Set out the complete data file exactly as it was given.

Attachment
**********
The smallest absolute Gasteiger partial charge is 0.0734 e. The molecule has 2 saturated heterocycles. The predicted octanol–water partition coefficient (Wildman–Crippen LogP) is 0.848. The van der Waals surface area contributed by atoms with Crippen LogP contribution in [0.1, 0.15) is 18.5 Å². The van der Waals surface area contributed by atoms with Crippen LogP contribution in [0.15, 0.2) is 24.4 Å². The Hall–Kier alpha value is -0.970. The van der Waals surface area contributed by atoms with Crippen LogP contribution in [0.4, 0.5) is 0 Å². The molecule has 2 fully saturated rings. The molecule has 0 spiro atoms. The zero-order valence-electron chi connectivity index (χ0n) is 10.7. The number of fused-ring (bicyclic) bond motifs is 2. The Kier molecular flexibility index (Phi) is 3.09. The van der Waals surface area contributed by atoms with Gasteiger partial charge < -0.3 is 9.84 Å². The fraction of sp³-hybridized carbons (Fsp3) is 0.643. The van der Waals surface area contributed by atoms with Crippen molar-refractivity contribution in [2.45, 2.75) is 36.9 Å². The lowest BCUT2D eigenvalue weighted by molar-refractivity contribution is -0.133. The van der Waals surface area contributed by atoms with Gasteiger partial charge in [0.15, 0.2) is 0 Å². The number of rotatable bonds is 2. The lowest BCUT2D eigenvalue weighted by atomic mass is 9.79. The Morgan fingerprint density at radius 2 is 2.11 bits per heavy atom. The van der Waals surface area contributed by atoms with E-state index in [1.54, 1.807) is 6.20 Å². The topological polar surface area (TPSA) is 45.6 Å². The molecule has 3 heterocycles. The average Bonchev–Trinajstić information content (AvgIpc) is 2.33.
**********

The smallest absolute Gasteiger partial charge is 0.0734 e. The molecule has 2 saturated heterocycles. The predicted octanol–water partition coefficient (Wildman–Crippen LogP) is 0.848. The van der Waals surface area contributed by atoms with Crippen LogP contribution in [0.1, 0.15) is 18.5 Å². The van der Waals surface area contributed by atoms with Crippen LogP contribution in [0.15, 0.2) is 24.4 Å². The Hall–Kier alpha value is -0.970. The van der Waals surface area contributed by atoms with Crippen LogP contribution in [0.4, 0.5) is 0 Å². The molecule has 2 fully saturated rings. The molecule has 0 spiro atoms. The zero-order valence-electron chi connectivity index (χ0n) is 10.7. The number of fused-ring (bicyclic) bond motifs is 2. The Kier molecular flexibility index (Phi) is 3.09. The van der Waals surface area contributed by atoms with Gasteiger partial charge < -0.3 is 9.84 Å². The fraction of sp³-hybridized carbons (Fsp3) is 0.643. The van der Waals surface area contributed by atoms with Crippen molar-refractivity contribution in [2.45, 2.75) is 36.9 Å². The lowest BCUT2D eigenvalue weighted by molar-refractivity contribution is -0.133. The van der Waals surface area contributed by atoms with Gasteiger partial charge in [0.15, 0.2) is 0 Å². The number of rotatable bonds is 2. The lowest BCUT2D eigenvalue weighted by atomic mass is 9.79. The Morgan fingerprint density at radius 2 is 2.11 bits per heavy atom. The van der Waals surface area contributed by atoms with E-state index in [1.54, 1.807) is 6.20 Å². The topological polar surface area (TPSA) is 45.6 Å². The molecule has 3 heterocycles. The average Bonchev–Trinajstić information content (AvgIpc) is 2.33.